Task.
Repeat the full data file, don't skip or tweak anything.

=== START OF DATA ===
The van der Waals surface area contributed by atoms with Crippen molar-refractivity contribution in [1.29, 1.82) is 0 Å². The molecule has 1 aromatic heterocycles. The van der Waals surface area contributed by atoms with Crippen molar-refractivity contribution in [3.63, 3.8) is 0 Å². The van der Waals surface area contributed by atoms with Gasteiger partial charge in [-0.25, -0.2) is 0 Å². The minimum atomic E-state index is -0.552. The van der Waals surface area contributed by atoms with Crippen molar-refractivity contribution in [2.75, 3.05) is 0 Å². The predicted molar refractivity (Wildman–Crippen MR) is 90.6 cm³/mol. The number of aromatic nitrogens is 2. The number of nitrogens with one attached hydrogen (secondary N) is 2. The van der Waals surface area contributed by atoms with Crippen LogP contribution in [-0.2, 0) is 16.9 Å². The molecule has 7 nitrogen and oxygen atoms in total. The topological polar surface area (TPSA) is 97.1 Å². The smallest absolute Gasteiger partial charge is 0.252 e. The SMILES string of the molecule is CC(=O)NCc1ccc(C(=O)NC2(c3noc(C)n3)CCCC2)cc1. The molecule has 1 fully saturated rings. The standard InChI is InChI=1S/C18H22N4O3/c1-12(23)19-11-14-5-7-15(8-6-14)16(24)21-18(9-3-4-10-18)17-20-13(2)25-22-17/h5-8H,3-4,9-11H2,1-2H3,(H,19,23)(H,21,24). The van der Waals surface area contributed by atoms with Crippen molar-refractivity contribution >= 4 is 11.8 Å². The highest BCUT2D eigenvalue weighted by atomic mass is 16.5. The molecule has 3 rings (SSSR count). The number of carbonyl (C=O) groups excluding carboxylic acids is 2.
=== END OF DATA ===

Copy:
The van der Waals surface area contributed by atoms with Crippen molar-refractivity contribution in [1.29, 1.82) is 0 Å². The molecule has 1 aromatic heterocycles. The van der Waals surface area contributed by atoms with Crippen molar-refractivity contribution in [3.63, 3.8) is 0 Å². The van der Waals surface area contributed by atoms with Gasteiger partial charge in [-0.25, -0.2) is 0 Å². The minimum atomic E-state index is -0.552. The van der Waals surface area contributed by atoms with Crippen molar-refractivity contribution in [2.75, 3.05) is 0 Å². The predicted molar refractivity (Wildman–Crippen MR) is 90.6 cm³/mol. The number of aromatic nitrogens is 2. The number of nitrogens with one attached hydrogen (secondary N) is 2. The van der Waals surface area contributed by atoms with Crippen LogP contribution in [-0.2, 0) is 16.9 Å². The molecule has 7 nitrogen and oxygen atoms in total. The topological polar surface area (TPSA) is 97.1 Å². The smallest absolute Gasteiger partial charge is 0.252 e. The SMILES string of the molecule is CC(=O)NCc1ccc(C(=O)NC2(c3noc(C)n3)CCCC2)cc1. The molecule has 1 fully saturated rings. The standard InChI is InChI=1S/C18H22N4O3/c1-12(23)19-11-14-5-7-15(8-6-14)16(24)21-18(9-3-4-10-18)17-20-13(2)25-22-17/h5-8H,3-4,9-11H2,1-2H3,(H,19,23)(H,21,24). The van der Waals surface area contributed by atoms with Crippen molar-refractivity contribution >= 4 is 11.8 Å². The highest BCUT2D eigenvalue weighted by atomic mass is 16.5. The molecule has 3 rings (SSSR count). The number of carbonyl (C=O) groups excluding carboxylic acids is 2.